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564 Outcome of fertility sparing surgery in cervical cancer, a national study in Spain: cefer study
  1. Blanca Gil Ibanez1,
  2. Aureli Torne2,
  3. Antonio Gil-Moreno3,
  4. Angel Martin4,
  5. Gemma Mancebo5,
  6. Pluvio Coronado6,
  7. María Tiermes Marina Martín7,
  8. Antoni Llueca8,
  9. Alvaro Tejerizo1 and
  10. Berta Diaz-Feijoo9
  1. 1Gynecological Oncology and Endoscopy Unit. Gynecology and Obstetrics Department. University Hospital 12 de Octubre. Madrid. Spain. Research Institute I+12. University Hospital 12 de Octubre. Madrid
  2. 2Hospital Clínic de Barcelona; Hospital Clínic Barcelona; Gynecologic Oncology Unit
  3. 3Fundació Vall Hebron; Institut de Recerca; Gynecologic Oncology
  4. 4University Hospital Son Llàtzer. Mallorca. Spain
  5. 5Hospital Parc de Salut Mar. Barcelona.Spain
  6. 6Hospital Clínico. Madrid.Spain
  7. 7Hospital La Fe. Valencia.Spain
  8. 8Gynecology Oncology Unit Hospital General Universitario de Castellon. Departamento de Medicina. Universitat Jaume I (Uji). Castellón
  9. 9Unitat de Ginecologia Oncològica. Icgon. Endocrinology, Gynecology and Human Reproduction_idibaps. Hospital Clínic de Barcelona. Barcelona; Gineologia


Introduction/Background The aim of this study was to analyze fertility sparing surgery (FSS) data in Spain and to evaluate its oncological results in patients with early cervical cancer (CC).

Methodology Retrospective, multicenter, comparative cohort study carried out in 13 Spanish referal hospitals between 2000 and 2018, which included women with early CC (IA1 with lymphovascular invasion to IB1 FIGO 2009) who underwent FSS (group FSS) or conventional radical surgery (control group).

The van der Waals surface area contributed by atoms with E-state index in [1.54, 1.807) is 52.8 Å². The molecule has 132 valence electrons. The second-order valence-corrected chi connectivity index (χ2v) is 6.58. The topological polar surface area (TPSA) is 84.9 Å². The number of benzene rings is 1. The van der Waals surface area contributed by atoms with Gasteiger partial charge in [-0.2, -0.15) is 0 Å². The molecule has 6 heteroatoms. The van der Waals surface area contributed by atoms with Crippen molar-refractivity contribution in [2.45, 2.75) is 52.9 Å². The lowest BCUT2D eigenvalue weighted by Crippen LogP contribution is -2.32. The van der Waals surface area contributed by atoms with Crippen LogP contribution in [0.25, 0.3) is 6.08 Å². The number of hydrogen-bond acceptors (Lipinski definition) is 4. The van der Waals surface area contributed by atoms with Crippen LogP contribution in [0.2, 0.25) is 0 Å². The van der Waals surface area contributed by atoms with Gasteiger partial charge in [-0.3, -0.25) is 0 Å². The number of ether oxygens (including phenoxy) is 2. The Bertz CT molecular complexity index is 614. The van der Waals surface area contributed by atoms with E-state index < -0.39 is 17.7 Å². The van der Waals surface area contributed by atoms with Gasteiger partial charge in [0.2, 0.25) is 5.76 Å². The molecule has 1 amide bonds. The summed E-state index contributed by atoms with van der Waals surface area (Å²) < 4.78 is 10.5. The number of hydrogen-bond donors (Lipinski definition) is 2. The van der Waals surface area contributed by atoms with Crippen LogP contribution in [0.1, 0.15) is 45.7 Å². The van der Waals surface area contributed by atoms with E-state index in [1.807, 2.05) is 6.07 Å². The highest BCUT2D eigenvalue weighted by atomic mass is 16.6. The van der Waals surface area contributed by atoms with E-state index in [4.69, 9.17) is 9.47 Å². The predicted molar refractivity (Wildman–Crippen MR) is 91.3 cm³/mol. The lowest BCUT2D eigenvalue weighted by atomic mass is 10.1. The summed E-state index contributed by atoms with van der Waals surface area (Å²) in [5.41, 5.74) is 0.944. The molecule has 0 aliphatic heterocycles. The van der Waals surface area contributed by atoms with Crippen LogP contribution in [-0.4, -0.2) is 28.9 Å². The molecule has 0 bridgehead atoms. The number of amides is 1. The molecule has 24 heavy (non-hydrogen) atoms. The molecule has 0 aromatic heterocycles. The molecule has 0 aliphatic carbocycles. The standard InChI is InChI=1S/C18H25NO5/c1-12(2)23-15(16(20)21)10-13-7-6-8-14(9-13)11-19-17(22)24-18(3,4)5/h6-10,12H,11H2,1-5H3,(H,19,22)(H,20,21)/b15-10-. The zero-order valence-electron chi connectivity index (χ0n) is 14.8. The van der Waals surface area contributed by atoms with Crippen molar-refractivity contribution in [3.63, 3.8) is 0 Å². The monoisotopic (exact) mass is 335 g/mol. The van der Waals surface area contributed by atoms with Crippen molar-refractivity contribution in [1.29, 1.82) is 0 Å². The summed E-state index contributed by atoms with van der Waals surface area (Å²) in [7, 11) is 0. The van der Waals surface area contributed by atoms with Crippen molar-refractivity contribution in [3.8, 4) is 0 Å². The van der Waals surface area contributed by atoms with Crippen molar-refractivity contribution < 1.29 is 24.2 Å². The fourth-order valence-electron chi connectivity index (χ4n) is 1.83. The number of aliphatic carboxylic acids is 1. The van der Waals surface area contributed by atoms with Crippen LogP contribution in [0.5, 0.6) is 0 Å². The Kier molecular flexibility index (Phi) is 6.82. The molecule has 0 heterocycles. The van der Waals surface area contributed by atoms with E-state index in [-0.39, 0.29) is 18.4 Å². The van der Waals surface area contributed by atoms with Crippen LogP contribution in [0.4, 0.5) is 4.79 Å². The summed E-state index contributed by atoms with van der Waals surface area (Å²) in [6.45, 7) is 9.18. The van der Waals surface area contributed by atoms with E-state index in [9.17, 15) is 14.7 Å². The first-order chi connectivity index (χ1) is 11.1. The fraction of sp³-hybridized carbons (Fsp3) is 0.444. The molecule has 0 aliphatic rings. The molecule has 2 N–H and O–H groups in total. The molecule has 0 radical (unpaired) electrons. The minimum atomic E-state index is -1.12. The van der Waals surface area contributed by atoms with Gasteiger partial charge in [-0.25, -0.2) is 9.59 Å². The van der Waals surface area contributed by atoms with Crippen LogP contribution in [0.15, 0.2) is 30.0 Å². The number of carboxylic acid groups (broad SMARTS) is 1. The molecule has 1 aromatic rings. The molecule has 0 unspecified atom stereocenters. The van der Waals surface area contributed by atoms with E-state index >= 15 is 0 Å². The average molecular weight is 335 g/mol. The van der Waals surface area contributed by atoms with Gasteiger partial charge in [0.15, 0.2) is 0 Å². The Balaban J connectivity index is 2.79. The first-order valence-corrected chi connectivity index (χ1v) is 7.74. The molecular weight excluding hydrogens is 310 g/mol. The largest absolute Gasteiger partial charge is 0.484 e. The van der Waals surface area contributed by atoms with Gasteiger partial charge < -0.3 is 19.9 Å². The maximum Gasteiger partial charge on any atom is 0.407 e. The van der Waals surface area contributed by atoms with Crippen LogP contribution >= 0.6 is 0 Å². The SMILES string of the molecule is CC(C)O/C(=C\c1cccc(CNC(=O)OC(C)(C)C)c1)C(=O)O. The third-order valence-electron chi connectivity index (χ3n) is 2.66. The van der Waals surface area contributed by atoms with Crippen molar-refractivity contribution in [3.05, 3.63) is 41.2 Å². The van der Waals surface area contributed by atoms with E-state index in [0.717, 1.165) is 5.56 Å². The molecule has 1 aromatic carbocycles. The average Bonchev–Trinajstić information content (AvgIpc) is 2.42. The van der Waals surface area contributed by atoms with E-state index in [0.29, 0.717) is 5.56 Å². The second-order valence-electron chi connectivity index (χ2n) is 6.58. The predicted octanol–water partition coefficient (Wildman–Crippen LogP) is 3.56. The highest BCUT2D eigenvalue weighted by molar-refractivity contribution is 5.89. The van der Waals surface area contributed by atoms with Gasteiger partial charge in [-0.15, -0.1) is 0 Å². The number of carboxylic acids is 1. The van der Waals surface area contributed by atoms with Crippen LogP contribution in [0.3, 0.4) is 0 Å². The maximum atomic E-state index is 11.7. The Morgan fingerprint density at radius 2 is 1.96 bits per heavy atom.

Results A total of 222 patients were included in the study: 111 in the FSS group and 111 in the control group. No differences were found between both groups regarding baseline characteristics (table 1). In the FSS group, the chosen surgical approach was mainly vaginal (64.9%), followed by laparoscopic (29.7%) and laparoscopic robot-assisted (5.4%).

There were more intraoperative complications but fewer late complications (≥ III-IV Clavien-Dindo) in the FSS group than in the control group (5.4% vs. 2.7% and 0% vs. 6.3%, respectively; both p<0,05).

After a median follow-up of 54 months (range 1–173 months), 16 relapses were observed, 11 (9,9%) in the FSS group and 5 (4,5%) in the control group. However, disease-free survival (DFS) was similar in both groups (p=0.17; figure 1). There were two disease-related deaths, one in each group.

When focussing on the FSS group, 6 out of 11 (54%) relapsed patients had adenocarcinoma histology and 54% (6/11) of relapses corresponded to patients with tumors >2 cm. Univariate analysis of DFS in the FSS group did not show association with any of the tested variables (FIGO stage p= 0.13, histology p=0.24; lymph node assessment p=0.79, and lymphovascular space invasion p=0.25), with the exception for tumor size (> vs ≤ 2cm, p=0.008).

Abstract 564 Figure 1

Disease-free survival (DFS)

Abstract 564 Table 1

Baseline characteristics

Conclusion FSS is rarely performed in patients with early CC in our country with an acceptable rate of intraoperative complications. Regarding oncological results, no differences were observed between FSS and conventional surgery. However, patients managed with FSS presented a higher recurrence rate in adenocarcinoma histologies and for tumors larger than 2 cm (statistically significant) a finding in accordance with the size established as a limit in current European guidelines.

Disclosures The authors declare no disclosures.

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